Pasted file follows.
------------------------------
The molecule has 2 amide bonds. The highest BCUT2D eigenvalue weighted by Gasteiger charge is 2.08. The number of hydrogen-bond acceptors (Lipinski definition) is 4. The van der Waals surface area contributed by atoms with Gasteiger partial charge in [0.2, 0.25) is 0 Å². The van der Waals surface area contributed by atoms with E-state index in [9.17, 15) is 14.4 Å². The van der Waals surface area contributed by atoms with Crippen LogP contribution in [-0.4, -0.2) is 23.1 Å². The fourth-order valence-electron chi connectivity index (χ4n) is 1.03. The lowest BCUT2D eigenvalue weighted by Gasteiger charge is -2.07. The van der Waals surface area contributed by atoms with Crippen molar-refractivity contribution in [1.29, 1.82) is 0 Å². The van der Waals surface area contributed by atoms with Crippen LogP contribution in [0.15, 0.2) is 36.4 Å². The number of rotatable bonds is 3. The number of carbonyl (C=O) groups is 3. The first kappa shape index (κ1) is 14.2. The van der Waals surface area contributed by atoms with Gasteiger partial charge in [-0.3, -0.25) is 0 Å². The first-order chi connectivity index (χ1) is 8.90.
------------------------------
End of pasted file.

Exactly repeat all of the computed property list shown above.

The molecule has 2 amide bonds. The highest BCUT2D eigenvalue weighted by Gasteiger charge is 2.08. The number of hydrogen-bond acceptors (Lipinski definition) is 4. The van der Waals surface area contributed by atoms with Gasteiger partial charge in [0.2, 0.25) is 0 Å². The van der Waals surface area contributed by atoms with E-state index in [9.17, 15) is 14.4 Å². The van der Waals surface area contributed by atoms with Crippen LogP contribution in [-0.4, -0.2) is 23.1 Å². The fourth-order valence-electron chi connectivity index (χ4n) is 1.03. The lowest BCUT2D eigenvalue weighted by Gasteiger charge is -2.07. The van der Waals surface area contributed by atoms with Crippen molar-refractivity contribution in [1.29, 1.82) is 0 Å². The van der Waals surface area contributed by atoms with Crippen LogP contribution in [0.15, 0.2) is 36.4 Å². The number of rotatable bonds is 3. The number of carbonyl (C=O) groups is 3. The first kappa shape index (κ1) is 14.2. The van der Waals surface area contributed by atoms with Gasteiger partial charge in [-0.3, -0.25) is 0 Å². The first-order chi connectivity index (χ1) is 8.90.